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Lost and Found

Lost and Found
By Jackie Waters
 
Last spring, Spanish teacher Charlie Sellers posted to a message board in search of someone to speak to his students about los desaparecidos (the disappeared)—those who were kidnapped, tortured, and killed by the Argentine military dictatorship from 1976 to 1983. Sellers soon received a response from a U.S. Spanish teacher who put him in touch with a friend in Argentina, Alejandra Dixon.

Dixon’s sister Patricia was among the estimated 30,000 who “disappeared” during Argentina’s Dirty War, the savage, state-sanctioned, seven-year crusade to silence the radical leftist movement fueled by progressive leaders and young activists. As it turned out, Dixon had been part of a documentary film, Nuestros Desaparecidos, focused on five families who lost loved ones during the dictatorship. The filmmaker, Juan Mandelbaum, was her sister Patricia’s college boyfriend.

The story of how Mandelbaum and Dixon met, and how the documentary originated, is filled with tragic coincidences. As a young journalist, photographer, and educator, Mandelbaum chose to flee his native Argentina in August 1977. He moved to the United States only to discover 28 years later, through a “simple Google search for an old girlfriend,” that Patricia went missing a mere month after he left the country. He found her name on a list of the disappeared. This shocking discovery prompted Mandelbaum to reach out to a friend working in human rights in Argentina, which led him to a 1984 testimony of Patricia’s kidnapping from Dixon.

Mandelbaum found Dixon’s number in the phone book and contacted her. Soon, he was on a plane home to Argentina, and the two met in person at a cafe. Their intense conversation in 2005 was the beginning of Nuestros Desaparecidos, which took three years to complete. Fellow Argentinian expat and friend Gustavo Moretto composed original music for the film, and the Sundance Institute provided initial funding. In 2009, it aired on PBS’s “Independent Lens” and has since been shown at festivals worldwide.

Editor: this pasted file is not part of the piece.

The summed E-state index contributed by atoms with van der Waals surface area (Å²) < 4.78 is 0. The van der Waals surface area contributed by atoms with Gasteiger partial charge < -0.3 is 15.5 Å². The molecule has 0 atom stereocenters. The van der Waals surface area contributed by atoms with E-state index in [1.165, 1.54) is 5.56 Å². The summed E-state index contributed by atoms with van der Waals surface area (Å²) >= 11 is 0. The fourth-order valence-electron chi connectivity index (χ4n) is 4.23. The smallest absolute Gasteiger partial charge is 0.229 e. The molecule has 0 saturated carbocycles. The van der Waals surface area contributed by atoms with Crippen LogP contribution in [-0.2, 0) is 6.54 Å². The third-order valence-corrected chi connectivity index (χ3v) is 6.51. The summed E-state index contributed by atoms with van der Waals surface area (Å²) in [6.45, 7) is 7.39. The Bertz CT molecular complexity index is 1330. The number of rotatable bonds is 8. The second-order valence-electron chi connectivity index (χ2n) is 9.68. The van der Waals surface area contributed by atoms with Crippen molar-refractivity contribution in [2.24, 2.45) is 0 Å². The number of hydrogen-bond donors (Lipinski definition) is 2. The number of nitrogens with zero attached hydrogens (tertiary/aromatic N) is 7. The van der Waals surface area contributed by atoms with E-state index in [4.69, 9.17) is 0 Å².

Thanks to support from the Gray Colloquium and the post that put Sellers in touch with Dixon, Mandelbaum visited St. Mark’s in April and spoke about los desaparecidos with students in three Spanish IV classes as well as those in the Advanced Literature ISP (independent study project). Having pre-screened the documentary, St. Markers arrived prepared with questions about past political oppression in Argentina as well as the current state of the country. Dixon also joined the discussion, conducted entirely in Spanish, via Zoom from Argentina.

“Stories want to be told,” Dixon said. And the stories told in Nuestros Desaparecidos are equal parts engrossing and devastating. Rare archival footage, interspersed with home videos and interviews of those who knew the victims intimately, depict the horrors of history enacted on idealistic young Argentineans and illustrate how hard closure is to find for families of the disappeared. To quote St. Augustine, as Dixon does in the film, “Los muertos son seres invisibles, no ausentes” (“The dead are invisible but never absent”).

“Patricia’s memory, and the memory of others mentioned in the documentary, lives on because we keep it alive,” echoes Sellers, who appreciates the valuable lessons about democracy, freedom of the press, and habeas corpus that students gained—in addition to their practice with the Spanish language and learning about Argentina—through their discussion with Dixon and Mandelbaum. “What I really hope that students got out of this is an increasing social conscience, understanding, and empathy,” he says. “They were also able to learn, in the documentary and in conversation with Juan, about how history sadly repeats itself.”

For Mandelbaum, this documentary “was like riding the crest of a wave, a hell of a ride.” He admits that the process of making the documentary was also his grieving process for Patricia and the others he knew who disappeared.

For St. Mark’s students, the chance to meet with Mandelbaum and Dixon, to ask about their experiences and los desaparecidos, was an invaluable opportunity to learn about history through the lens of those who lived it.

-Jackie Waters